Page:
ST. LOUIS — MarketPlace recently released its Consumer Insights Trend Report, sharing insights from pet parents on supplements, ingredients and their purchasing behaviors. The data was presented at the 2023 Annual Conference of the National Animal Supplement Council in Scottsdale, Ariz.

The report is based on MarketPlace’s survey of 765 US pet parents, including a subset of 282 pet supplement shoppers. The company partnered with Dynata to source the panel of survey participants.

The company specifically homed in on pet supplement shoppers, defined as those who reported purchasing and giving supplements to their pets within the past year, as this subset tends to be early adopters of pet nutrition trends, according to MarketPlace.


The skinny on pet supplement consumers

Regarding these pet supplement shoppers, the report shared that 86% are dog parents and 49% are cat parents. Thirty-four percent reported giving their pet supplements daily, 34% give their pet supplements weekly, and 11% give supplements occasionally. Overall, as detailed by MarketPlace, this consumer subset tends to shop by benefit, price and format when selecting a pet supplement. Most report buying supplements that target joint health, skin and coat, digestion and daily wellness, followed by other health benefits including anti-anxiety/calming, allergy relief, immunity and gut health.

In addition to supplements, pet supplement consumers reported buying more treats, toys, grooming products and dental care products compared to the average pet parent. They all also consider a wider range of ingredients and flavors when purchasing general pet nutrition products. This subset also tends to associate antioxidants, fish oil and prebiotics with health benefits.

Overall, more than half of pet supplement shoppers claim to spend between $10 and $40 monthly on pet supplements alone.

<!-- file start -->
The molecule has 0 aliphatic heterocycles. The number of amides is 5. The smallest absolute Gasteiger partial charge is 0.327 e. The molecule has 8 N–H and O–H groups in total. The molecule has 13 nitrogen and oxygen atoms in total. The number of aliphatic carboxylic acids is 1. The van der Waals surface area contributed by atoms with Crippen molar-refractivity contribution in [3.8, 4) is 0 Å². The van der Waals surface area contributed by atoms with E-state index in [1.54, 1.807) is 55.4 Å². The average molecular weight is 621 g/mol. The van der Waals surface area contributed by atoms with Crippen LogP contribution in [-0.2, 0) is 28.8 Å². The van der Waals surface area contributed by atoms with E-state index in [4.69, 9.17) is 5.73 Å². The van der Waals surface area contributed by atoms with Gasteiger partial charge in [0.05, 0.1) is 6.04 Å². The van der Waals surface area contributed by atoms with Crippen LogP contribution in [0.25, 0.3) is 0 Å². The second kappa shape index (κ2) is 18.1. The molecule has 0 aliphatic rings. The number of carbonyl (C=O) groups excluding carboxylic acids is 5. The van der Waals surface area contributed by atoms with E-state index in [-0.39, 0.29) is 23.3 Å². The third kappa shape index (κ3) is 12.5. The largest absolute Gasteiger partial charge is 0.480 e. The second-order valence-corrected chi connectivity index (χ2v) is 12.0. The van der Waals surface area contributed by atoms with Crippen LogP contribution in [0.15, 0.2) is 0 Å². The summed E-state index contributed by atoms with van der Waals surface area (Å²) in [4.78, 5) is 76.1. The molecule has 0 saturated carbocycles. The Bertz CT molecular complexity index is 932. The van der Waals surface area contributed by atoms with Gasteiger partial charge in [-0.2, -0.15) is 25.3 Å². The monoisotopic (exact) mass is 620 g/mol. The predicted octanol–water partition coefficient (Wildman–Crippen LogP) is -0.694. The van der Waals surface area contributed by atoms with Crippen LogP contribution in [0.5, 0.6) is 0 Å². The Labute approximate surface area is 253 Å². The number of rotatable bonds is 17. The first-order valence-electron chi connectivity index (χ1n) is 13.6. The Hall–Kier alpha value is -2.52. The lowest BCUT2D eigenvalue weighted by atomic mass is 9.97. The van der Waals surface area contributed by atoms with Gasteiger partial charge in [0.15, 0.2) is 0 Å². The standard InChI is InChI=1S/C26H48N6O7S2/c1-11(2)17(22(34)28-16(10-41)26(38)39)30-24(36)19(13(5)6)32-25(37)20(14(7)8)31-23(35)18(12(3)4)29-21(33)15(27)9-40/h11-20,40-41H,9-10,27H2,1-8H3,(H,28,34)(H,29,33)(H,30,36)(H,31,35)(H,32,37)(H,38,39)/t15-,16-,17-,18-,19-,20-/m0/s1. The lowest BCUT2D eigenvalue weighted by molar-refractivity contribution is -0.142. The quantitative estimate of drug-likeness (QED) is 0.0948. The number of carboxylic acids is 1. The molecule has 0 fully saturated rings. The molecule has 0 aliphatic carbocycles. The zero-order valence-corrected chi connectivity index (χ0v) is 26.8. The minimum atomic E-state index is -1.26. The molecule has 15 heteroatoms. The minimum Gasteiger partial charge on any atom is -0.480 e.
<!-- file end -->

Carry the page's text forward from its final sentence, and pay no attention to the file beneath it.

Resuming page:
From browsing to purchasing

According to MarketPlace’s report, when first looking at pet supplements, most pet supplement consumers (42%) search for a specific health benefit, but other product factors are considered. Forty-three percent claim price is a key factor, 31% factor in a product’s format, 28% take into account product reviews, and 26% consider the brand when selecting a pet supplement. Other highly considered factors include certain product qualities, like vet recommended (58%), clinically proven (28%) and all-natural (26%).

When looking at all 765 pet parents surveyed, 38% first look for a specific benefit when shopping for pet supplements, an increase from 30% in 2021. Fifteen percent consider price, a decrease from 23% in 2021. Other considerations include brand (9%), certifications (9%) like the NASC Quality Seal, product reviews (8%), a specific ingredient (6%), a specific format (5%), and flavor (3%).

Product attributes can help inspire confidence in a product for consumers, leading them to ultimately purchase the pet supplement. For both pet parents and pet supplement consumers, “vet recommended” is the top attribute with 58% of both groups claiming it encourages confidence in a pet supplement product. Twenty-eight percent of both groups claim the attribute “clinically proven” also is also encouraging.  

Other top product attributes include:

  • “all natural” (24% of pet parents and 26% of pet supplement consumers)
  • “science-backed” (13% of pet parents and 16% of pet supplement consumers)
  • “Made in America” (13% of pet parents and 15% of pet supplement consumers)
  • “vet formulated” (13% of both groups)

Regarding product format, consumers tend to favor soft chews, as well as functional treats (treats made with ingredients that provide health benefits). Fifty-two percent of pet parents and 59% of pet supplement consumers prefer soft chews, 24% of pet parents and 25% of pet supplement consumers prefer functional treats, 17% and 19% prefer a kibble food topper, 16% and 18% prefer a wet, gravy-like food topper, 16% and 15% prefer a pill, tablet or capsule, 13% and 16% prefer a liquid like broth, 12% and 11% prefer a water additive, and 11% and 13% prefer a powdered food topper.